He has been playing at City View for as long as anyone can remember. It almost seems that he has become a part of that entrance in which he patiently sits. Like some strange guardian or live statue, resilient in his steadfast commitment to the songs he plays. His voice whispers through the halls, faint but still heard.

On a sunny Saturday at the Essenwood Market there stands a lonely Maskandi player, solemnly strumming his guitar. The kwela players who used to play alongside him every Saturday have moved on.


“They have gotten big sound at Essenwood Market now, so no one can really hear us play,” says Joseph Sithole, a 64 year old penny whistle player from KwaMashu. Joseph and Themba Dladla (63) now sit at the stables every Sunday busking for roughly R100 to R150 a day each. They play the kwela sound beautifully and have been regulars at both the Essenwood Market and Stables Flea Market for many years now. It’s strange that these buskers have never been asked to perform at the markets formally, yet other musicians have. Joseph and Themba play music that has deep cultural significance to South Africa. Kwela has even been appropriated by international artists such as Paul Simon, who used South African musicians when writing his 1986 album Graceland.


Popular Durban folk musician Wren Hinds used to jam with the kwela musicians of Essenwood/Stables Market when he first moved to Durban. However, he has also given up on busking at the market.

“I don’t really busk anymore,” he tells me. “It’s quite a strange feeling busking here. Often people look at you like you’re a hobo and I didn’t get that while I was traveling. It might be a South African contemporary, culture thing… or a lack of culture rather,” says the 25-year old singer/songwriter who has recently been nominated for a SAMA with his brother Aden for the critically acclaimed ‘Hinds Brothers Band’ debut album Ocean of Milk.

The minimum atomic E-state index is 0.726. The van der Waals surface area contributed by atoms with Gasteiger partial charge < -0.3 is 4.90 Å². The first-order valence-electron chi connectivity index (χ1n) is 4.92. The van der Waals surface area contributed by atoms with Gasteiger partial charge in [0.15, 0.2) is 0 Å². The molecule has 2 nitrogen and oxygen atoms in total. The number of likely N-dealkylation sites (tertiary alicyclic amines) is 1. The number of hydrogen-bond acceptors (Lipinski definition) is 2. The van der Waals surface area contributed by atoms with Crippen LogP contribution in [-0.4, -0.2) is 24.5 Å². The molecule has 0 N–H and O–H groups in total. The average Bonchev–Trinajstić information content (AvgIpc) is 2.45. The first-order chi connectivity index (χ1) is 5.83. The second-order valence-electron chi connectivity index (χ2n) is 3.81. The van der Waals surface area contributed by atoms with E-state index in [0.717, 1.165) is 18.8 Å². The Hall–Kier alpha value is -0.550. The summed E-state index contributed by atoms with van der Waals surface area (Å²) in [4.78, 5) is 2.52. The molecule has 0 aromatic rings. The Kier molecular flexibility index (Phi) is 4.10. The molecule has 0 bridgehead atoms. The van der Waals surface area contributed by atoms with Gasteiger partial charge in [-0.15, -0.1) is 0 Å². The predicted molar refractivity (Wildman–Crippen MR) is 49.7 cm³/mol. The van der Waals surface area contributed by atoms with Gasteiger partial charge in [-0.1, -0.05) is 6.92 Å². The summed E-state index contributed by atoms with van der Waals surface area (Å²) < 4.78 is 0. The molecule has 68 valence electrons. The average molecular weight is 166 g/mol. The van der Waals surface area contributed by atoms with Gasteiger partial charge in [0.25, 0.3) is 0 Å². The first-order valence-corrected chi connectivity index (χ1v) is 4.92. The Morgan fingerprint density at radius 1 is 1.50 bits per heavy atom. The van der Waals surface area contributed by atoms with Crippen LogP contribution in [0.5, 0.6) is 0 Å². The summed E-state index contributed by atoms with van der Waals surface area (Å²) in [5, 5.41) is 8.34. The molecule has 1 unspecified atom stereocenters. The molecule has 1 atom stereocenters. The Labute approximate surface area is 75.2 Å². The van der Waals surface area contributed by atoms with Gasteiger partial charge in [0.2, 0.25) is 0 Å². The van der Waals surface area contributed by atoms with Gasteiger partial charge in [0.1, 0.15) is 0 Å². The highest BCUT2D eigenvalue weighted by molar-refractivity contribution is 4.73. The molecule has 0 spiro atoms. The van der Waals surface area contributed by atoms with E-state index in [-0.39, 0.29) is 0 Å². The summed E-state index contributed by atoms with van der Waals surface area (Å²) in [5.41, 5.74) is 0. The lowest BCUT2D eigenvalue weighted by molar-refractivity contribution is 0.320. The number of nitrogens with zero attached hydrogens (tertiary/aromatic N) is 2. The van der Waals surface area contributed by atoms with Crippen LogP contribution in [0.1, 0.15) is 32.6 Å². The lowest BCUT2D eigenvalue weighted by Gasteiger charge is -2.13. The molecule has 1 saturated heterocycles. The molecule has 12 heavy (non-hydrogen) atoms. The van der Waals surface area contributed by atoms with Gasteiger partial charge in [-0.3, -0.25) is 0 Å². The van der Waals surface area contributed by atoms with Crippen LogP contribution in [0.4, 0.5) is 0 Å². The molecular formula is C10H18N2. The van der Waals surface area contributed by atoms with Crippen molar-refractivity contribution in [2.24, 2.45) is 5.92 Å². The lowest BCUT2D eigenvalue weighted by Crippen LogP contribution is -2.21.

Wren explains that busking got him through some pretty tough financial times when he was living in Israel. “There was a street in Jerusalem called Ben Yehuda Street, and I would go there every day and there would be at least ten buskers at any given time. All the buskers were doing different things – one lady played a harp, one guy had an upright bass and a kazoo and there was also a group of guys with djembe drums. Many buskers made a decent living.’


Wren used to make the equivalent of R300 a day busking in Israel. “Busking helped me write songs, it kept my travels going, put me out of my comfort zone and helped me to meet new people,” he remembers fondly.

Some renowned musicians have taken action to help bring attention to the plight of buskers. It’s the Washington Metro System in the US on a regular frantic weekday morning; most people are in their 9-5 work attire and are preoccupied as they scurry to get to their respective jobs on time. A man in ordinary clothes pulls out an instrument and some loose change. He starts to play some of the most complex and intricate music ever conceived on a violin nearly 300 years old. The musician’s name is Joshua Bell and he’s one of the planets most accomplished musicians. On this particular day he’s just another busker, and he’s treated exactly as that. His statement articulates the plight of street performers perfectly.

The reality is that the majority of people don’t recognise beauty in unexpected places. They would rather pay for easily consumable, plastic wrapped versions of art, culture and entertainment… void of any substance and steadily descending into dreary mediocrity, where every day might as well be Monday morning.

All images © Matt Vend